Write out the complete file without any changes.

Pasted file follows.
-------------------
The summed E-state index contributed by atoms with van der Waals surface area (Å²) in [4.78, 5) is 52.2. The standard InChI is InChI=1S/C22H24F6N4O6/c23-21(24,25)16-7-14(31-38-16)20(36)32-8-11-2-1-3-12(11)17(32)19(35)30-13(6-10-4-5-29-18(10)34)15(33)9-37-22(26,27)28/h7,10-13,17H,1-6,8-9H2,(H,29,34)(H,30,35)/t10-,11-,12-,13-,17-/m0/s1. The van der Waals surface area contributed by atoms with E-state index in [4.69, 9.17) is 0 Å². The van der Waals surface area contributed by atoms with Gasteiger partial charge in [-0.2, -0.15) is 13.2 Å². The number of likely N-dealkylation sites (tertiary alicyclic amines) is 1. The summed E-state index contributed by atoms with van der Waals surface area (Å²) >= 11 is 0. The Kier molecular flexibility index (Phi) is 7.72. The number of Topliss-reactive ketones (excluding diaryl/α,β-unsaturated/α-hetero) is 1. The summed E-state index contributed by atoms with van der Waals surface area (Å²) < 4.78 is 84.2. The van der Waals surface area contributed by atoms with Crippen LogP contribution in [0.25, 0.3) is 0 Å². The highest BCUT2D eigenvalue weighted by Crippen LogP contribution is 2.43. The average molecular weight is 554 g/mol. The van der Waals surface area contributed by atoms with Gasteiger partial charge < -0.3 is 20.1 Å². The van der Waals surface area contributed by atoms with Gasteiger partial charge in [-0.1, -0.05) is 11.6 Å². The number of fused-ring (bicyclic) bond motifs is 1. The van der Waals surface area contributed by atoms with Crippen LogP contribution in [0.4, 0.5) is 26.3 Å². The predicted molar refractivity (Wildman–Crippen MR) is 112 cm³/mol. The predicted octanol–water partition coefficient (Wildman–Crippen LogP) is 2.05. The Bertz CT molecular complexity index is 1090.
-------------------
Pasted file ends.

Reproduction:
The summed E-state index contributed by atoms with van der Waals surface area (Å²) in [4.78, 5) is 52.2. The standard InChI is InChI=1S/C22H24F6N4O6/c23-21(24,25)16-7-14(31-38-16)20(36)32-8-11-2-1-3-12(11)17(32)19(35)30-13(6-10-4-5-29-18(10)34)15(33)9-37-22(26,27)28/h7,10-13,17H,1-6,8-9H2,(H,29,34)(H,30,35)/t10-,11-,12-,13-,17-/m0/s1. The van der Waals surface area contributed by atoms with E-state index in [4.69, 9.17) is 0 Å². The van der Waals surface area contributed by atoms with Gasteiger partial charge in [-0.2, -0.15) is 13.2 Å². The number of likely N-dealkylation sites (tertiary alicyclic amines) is 1. The summed E-state index contributed by atoms with van der Waals surface area (Å²) >= 11 is 0. The Kier molecular flexibility index (Phi) is 7.72. The number of Topliss-reactive ketones (excluding diaryl/α,β-unsaturated/α-hetero) is 1. The summed E-state index contributed by atoms with van der Waals surface area (Å²) < 4.78 is 84.2. The van der Waals surface area contributed by atoms with Crippen LogP contribution in [0.25, 0.3) is 0 Å². The highest BCUT2D eigenvalue weighted by Crippen LogP contribution is 2.43. The average molecular weight is 554 g/mol. The van der Waals surface area contributed by atoms with Gasteiger partial charge < -0.3 is 20.1 Å². The van der Waals surface area contributed by atoms with Gasteiger partial charge in [-0.1, -0.05) is 11.6 Å². The number of fused-ring (bicyclic) bond motifs is 1. The van der Waals surface area contributed by atoms with Crippen LogP contribution in [0.4, 0.5) is 26.3 Å². The predicted molar refractivity (Wildman–Crippen MR) is 112 cm³/mol. The predicted octanol–water partition coefficient (Wildman–Crippen LogP) is 2.05. The Bertz CT molecular complexity index is 1090.